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Defending Adjudication Enforcement by Applying for a Declaration



The usual routes for resisting enforcement of an adjudicator’s decision are a challenge to the adjudicator’s jurisdiction or a contention that the adjudicator has not acted in accordance with the rules of natural justice. However, a further, albeit rare, route was described by Coulson J in Caledonian Modular Ltd v Mar City Developments Ltd (2015). It was possible to resist enforcement by having the court decide, with a different answer by way of declaration, the very question the adjudicator had decided, which in that case was whether a contractor’s payment notice was valid. The defendant in that case counter-claimed for a declaration pursuant to the court procedure known as CPR Part 8. The judge was at pains in the Caledonian Modular case to stress that that this could only be done in exceptional cases where (1) the issue is short and self-contained and (2) requires no oral evidence or any other elaboration other than that which is capable of being provided during a relatively short interlocutory hearing. Enforcement hearings are normally two hours or half a day.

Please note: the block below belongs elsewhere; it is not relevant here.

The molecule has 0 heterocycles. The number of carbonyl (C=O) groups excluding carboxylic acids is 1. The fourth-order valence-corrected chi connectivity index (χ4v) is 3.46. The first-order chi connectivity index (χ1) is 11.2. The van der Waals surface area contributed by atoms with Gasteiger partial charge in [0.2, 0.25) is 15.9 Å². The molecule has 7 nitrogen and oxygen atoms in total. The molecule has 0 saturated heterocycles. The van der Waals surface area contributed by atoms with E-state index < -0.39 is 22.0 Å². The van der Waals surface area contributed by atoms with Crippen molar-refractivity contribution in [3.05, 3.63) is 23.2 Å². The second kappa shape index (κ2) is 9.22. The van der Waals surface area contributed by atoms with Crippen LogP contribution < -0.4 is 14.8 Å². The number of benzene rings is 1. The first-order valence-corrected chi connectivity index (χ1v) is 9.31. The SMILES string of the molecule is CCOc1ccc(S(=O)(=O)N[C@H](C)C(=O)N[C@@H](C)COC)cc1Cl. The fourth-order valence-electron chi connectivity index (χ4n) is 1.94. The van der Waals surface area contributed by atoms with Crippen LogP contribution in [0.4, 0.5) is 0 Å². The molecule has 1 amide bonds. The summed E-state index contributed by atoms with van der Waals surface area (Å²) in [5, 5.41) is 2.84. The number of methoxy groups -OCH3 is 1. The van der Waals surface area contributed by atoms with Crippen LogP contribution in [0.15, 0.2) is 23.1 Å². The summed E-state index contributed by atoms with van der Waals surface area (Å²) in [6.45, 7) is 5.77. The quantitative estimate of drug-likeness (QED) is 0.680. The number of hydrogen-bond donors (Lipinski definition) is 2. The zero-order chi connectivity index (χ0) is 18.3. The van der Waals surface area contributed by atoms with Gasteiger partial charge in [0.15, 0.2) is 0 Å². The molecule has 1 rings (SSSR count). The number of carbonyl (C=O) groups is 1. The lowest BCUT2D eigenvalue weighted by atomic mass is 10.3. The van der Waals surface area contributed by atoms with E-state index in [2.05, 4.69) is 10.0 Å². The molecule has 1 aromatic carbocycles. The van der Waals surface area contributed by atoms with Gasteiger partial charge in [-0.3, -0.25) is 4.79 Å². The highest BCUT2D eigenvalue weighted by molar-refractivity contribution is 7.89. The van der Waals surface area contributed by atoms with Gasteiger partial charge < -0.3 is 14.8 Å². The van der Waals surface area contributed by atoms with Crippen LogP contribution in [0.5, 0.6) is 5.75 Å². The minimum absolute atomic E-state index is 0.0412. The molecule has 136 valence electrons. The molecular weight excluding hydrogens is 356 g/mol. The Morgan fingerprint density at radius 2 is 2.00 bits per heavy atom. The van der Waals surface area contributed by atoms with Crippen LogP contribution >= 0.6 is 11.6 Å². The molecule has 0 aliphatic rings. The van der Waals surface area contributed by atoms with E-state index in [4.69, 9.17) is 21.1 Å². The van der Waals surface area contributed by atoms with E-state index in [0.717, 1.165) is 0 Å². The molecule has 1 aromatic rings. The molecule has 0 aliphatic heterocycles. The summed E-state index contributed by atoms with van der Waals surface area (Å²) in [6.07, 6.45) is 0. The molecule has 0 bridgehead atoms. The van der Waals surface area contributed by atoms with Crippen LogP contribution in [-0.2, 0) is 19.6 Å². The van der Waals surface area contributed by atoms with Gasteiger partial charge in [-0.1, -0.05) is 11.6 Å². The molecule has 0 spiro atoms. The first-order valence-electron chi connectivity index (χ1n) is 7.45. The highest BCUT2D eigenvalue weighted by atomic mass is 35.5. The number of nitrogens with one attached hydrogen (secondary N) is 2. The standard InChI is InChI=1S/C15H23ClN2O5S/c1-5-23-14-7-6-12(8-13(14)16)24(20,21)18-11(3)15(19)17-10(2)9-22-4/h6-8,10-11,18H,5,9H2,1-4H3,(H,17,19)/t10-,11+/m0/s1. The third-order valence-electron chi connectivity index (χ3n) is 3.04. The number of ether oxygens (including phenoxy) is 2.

The position may be eased by agreement, for example the claimant may be able to agree that if the defendant succeeds on the declaration, the adjudicator’s decision is not to be enforced and the defendant may be able to agree that if it does not obtain the declaration, the amount decided by the adjudicator is to be paid. The parties may be able to agree what the consequences of a decision on the declaration will be for their dispute. In the recent case Hutton Construction Ltd v Wilson Properties (London) Ltd (2017), the same judge reviewed the authorities with an element of agreement.

Where there is no element of consent, the judge added a third requirement for this means of resisting enforcement to the two from Caledonian Modular: (3) the issue is one which, on a summary judgment application, it would be unconscionable for the court to ignore. The consequences of determining the issue will also need to be clear-cut (as in the situation under discussion they would not be agreed by the parties).

The judge also stated that a defendant taking this route must issue a CPR Part 8 claim setting out the declarations that it seeks or, at the very least, indicate in a detailed defence and counterclaim to the enforcement claim what it seeks by way of final declarations. A prompt Part 8 claim is the best option. Paragraph 9.4.3 of the TCC Guide, which supports a more informal approach, is now to be taken to be superseded by the judgment in the Hutton Construction case. The increased formality is necessary to inform the claimant as to the precise basis of the challenge and declarations sought and to inform the judge, who would be making directions as a purely paper exercise, as to what was going to be involved at the hearing.

As a defendant unsuccessfully taking this route is likely to be an abuse of the court process, an order for indemnity costs against it is likely.

By Peter Sheridan, Partner, Sheridan Gold LLP
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